Tuesday, June 7, 2011

Harvest - Meet your dinner

I recently finished reading a book called In Defense Of Food, by Michael Pollan. Among many other messages in the book the one that stood out in my mind was that of eating "food". I know you're all thinking, "Uhhh, Jessica. We don't eat anything other than food. What kind of epiphany is this?". What Michael was really saying by things like "eat food" or even basing his book on defending food is that we've recently been eating things that may not really qualify as, well, food.

I'm not on a soapbox here. I don't spend boatloads of money on certified organic things. I won't even walk into places like Whole Foods (more like hole in your wallet). I try to buy local if it's affordable, though I admit I typically choose cheap over local. But when all is said and done, I really do like being able to recognize my food.

In Pollan's book he says something like, if your great grandmother wouldn't recognize it as food, maybe you shouldn't either (I guess if you're 15 and reading this you should add another "great" to the equation...but you get his drift). I like cooking. I like following food traditions. My grandmom's pierogies are made with potato, egg, sour cream, butter, flour, salt and pepper. I would chose them over a bag of Cheetos any day of the week.

I'm not sure if Ivor Chodkowski and Peter Kuhl, the owners of Harvest, know what their great grandmothers used to cook. I'm not sure if they know Michael Pollan. But I am sure that they know their ingredients, and even know the farmers that grew them. Pictures of those farmers are displayed on Harvest's walls. A map of those farms hangs prominently in the middle of the restaurant. And aside from giving you their cell phone numbers, all the farmers' info is right there for you to see.

Sometimes I'm wary of places that boast "farm to table" eats. Often I find the price tags to be outrageous. I know they're saying, "Shouldn't you pay more to support local farms?". Maybe I should, but sometimes I don't. Harvest didn't make me choose. All of the entrees, with the exception of their steak, were under $20.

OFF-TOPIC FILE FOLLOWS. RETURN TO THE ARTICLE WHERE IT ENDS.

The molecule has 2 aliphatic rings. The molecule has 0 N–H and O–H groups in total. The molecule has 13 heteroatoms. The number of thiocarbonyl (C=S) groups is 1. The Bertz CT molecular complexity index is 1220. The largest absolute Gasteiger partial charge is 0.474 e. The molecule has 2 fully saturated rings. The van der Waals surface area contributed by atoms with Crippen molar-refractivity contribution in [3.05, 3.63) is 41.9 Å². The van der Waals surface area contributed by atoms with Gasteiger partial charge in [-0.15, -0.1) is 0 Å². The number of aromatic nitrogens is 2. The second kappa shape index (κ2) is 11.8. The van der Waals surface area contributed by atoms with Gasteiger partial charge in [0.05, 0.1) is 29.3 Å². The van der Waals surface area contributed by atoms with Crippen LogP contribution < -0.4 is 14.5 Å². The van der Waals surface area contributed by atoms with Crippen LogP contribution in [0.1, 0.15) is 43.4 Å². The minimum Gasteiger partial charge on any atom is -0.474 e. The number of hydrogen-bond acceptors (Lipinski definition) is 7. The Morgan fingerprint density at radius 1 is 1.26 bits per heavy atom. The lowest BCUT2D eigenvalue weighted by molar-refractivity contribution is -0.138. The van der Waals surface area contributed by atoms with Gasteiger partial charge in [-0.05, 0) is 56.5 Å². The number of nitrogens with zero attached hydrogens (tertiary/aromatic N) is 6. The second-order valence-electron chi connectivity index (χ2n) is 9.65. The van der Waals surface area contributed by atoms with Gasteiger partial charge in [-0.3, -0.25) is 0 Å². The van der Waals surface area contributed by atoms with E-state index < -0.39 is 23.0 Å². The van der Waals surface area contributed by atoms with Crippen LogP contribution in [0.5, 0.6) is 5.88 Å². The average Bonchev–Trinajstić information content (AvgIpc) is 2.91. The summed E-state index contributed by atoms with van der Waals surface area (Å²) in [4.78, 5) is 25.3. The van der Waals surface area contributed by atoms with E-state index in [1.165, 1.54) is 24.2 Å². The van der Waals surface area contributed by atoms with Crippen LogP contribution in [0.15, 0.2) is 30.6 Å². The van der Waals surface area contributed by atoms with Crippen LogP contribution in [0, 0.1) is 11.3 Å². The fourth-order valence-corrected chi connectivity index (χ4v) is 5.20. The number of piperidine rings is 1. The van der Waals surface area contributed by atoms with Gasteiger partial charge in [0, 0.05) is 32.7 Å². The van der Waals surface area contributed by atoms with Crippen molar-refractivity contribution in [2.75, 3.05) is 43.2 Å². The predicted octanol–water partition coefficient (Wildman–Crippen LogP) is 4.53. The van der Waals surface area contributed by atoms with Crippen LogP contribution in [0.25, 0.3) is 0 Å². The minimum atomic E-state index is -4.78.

We started with some cocktails. I had the Kentucky Champagne ($7). Nick had a glass of Pappy Van Winkle 15 year ($12). My Kentucky Champagne was, and I don't use this word often, whimsical. It was Old Forrester, Tuaca, Ale 8 and lemon peel, mixed together and served in a champagne glass...but of course. I thought it was delicious. Nick thought it was, and I quote, "dreadful". I would, and will, try and make it for my next party. Nick can drink the Old Forrester on the rocks...as he often does anyway.

We shared the daily bread board to start($6). Five hog jowl scones shared the bread board with some sorghum butter. The scones were amazing. The hog jowl added some texture and just enough meaty flavor. The scone batter itself was near perfection. The scones melted in your mouth like a true southern biscuit should. The butter was good enough. Slightly sweet and creamy. I thought it should have been served a bit cooler (it was a little oozy) but all in all a good accompaniment.

For our mains the hubby ordered the fried chicken ($19) and I ordered the pulled pork ($17). Nick's fried chicken was delicious. It was served atop a hoecake with a mound of greens. The chicken was smothered in a white gravy. His only complaint was that $19 seemed a bit steep for fried chicken. "The seasoning is wonderful. I still can't put my finger on that one spice that makes it different. The chicken is moist. The dish is a success, but they aren't exactly reinventing the wheel." said Nick.

My pulled pork was to die for. It was served with a side of savory bread pudding (forgive me for this but OMG was that bread pudding good) and topped with strands of dark greens in a slaw of sorts. The dish was also drizzled with a very yummy and light herb oil. The pork wasn't doused in sauce as too often is the case and the smokey, sweet flavor that pork naturally has shone through. The slaw added a crisp respite from the rich pork and pudding. I was a happy girl.

We almost caved in and ordered dessert. There were 3 or 4 options along with some desert cocktails that all looked delicious, but our full bellies got the best of us and we called it a night.

The wait staff and service in general was top notch. Everyone was attentive and extremely nice. It was very full at 7pm on a Saturday so I recommend reservations.

The decor was a bit sparse. I liked the portraits of the local farmers. I like the idea of the map but honestly it was a bit of an eyesore. The rustic wooden tables were nice and the layout was fine. I never really give much thought to decor but even I noticed the place could use a splash of color.

I think that Harvest will enjoy many years of success. In my opinion the cuisine was honest, delicious, fresh, and best of all, it was, as Michael Pollan might put it, real food.

I have to add one more thing before I go. The cuisine at Harvest seemed VERY reminiscent of the cuisine at Hillbilly Tea. If you're reading this post because you're thinking of going to Harvest but still haven't tried Hillbilly Tea I highly recommend it as well. Their service isn't as fantastic as Harvest's, but the cuisine is amazing and the prices are almost ridiculously low for the high quality.

Harvest on Urbanspoon

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